Precision medicine holds great promise, but to continue developing targeted therapies, we will need scientific advances in the use and development of “biomarkers.” Biomarkers are indicators in the body that can be measured—like blood pressure, blood sugar, and tumor size. Tests to identify genetic variants are another form of biomarker. Biomarkers can enable health care professionals and researchers to identify patients at risk of disease, determine the stage of a disease, and predict the likelihood that a patient will benefit from a drug. They also play a role in drug development. A particular biomarker, for example, can be used to identify appropriate candidates for a clinical trial, such as those patients likely to respond to treatment. This can make it easier and faster to recruit patients and may result in a shorter time for drug approval. In a similar way, biomarkers can sometimes identify positive treatment effects before traditional clinical endpoints would. For instance, biomarkers might show a tumor shrinking before improvement in a patient’s condition is detected. So, using biomarkers in clinical trials can speed up the time it takes for an investigative drug to reach a patient.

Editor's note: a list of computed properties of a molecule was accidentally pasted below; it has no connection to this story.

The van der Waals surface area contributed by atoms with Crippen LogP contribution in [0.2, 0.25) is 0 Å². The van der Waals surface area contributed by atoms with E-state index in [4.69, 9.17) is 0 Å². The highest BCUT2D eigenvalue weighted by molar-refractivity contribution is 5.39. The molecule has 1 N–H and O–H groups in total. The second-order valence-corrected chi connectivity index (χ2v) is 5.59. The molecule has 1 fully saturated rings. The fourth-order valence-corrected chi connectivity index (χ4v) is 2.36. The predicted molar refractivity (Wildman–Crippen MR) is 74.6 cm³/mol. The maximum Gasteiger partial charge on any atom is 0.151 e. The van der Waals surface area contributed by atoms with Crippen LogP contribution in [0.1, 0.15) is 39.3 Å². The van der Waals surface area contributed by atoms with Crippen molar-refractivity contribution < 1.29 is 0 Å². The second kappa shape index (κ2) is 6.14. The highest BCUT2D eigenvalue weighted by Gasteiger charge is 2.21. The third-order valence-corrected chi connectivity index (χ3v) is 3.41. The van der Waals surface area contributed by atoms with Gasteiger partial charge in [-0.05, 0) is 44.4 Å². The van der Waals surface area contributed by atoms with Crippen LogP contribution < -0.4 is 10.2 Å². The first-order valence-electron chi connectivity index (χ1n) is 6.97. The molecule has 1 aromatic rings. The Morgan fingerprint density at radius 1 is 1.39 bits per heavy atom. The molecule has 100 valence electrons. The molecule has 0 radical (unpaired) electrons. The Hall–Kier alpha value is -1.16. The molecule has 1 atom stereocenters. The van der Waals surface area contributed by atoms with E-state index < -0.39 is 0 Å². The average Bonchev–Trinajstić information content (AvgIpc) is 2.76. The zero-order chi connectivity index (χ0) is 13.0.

The ability to identify useful biomarkers depends on how well scientists understand the disease they are seeking to treat. In some areas, such as cancer and infectious diseases, we have made real progress in understanding how these diseases develop and how to treat them with drug therapy. FDA continues to encourage drug developers to use strategies based on biomarkers. One way we do that is by ensuring that a given biomarker is really able to single out those patients who are likely to respond to a specific drug. Another way is using biomarkers to identify people whose disease is progressing rapidly. Beyond working on biomarkers for individual products, FDA also works with stakeholders and scientific consortia in qualifying biomarkers that can be used in the development of many drugs. Once qualified, these biomarkers may be used in the specified manner by any drug sponsor.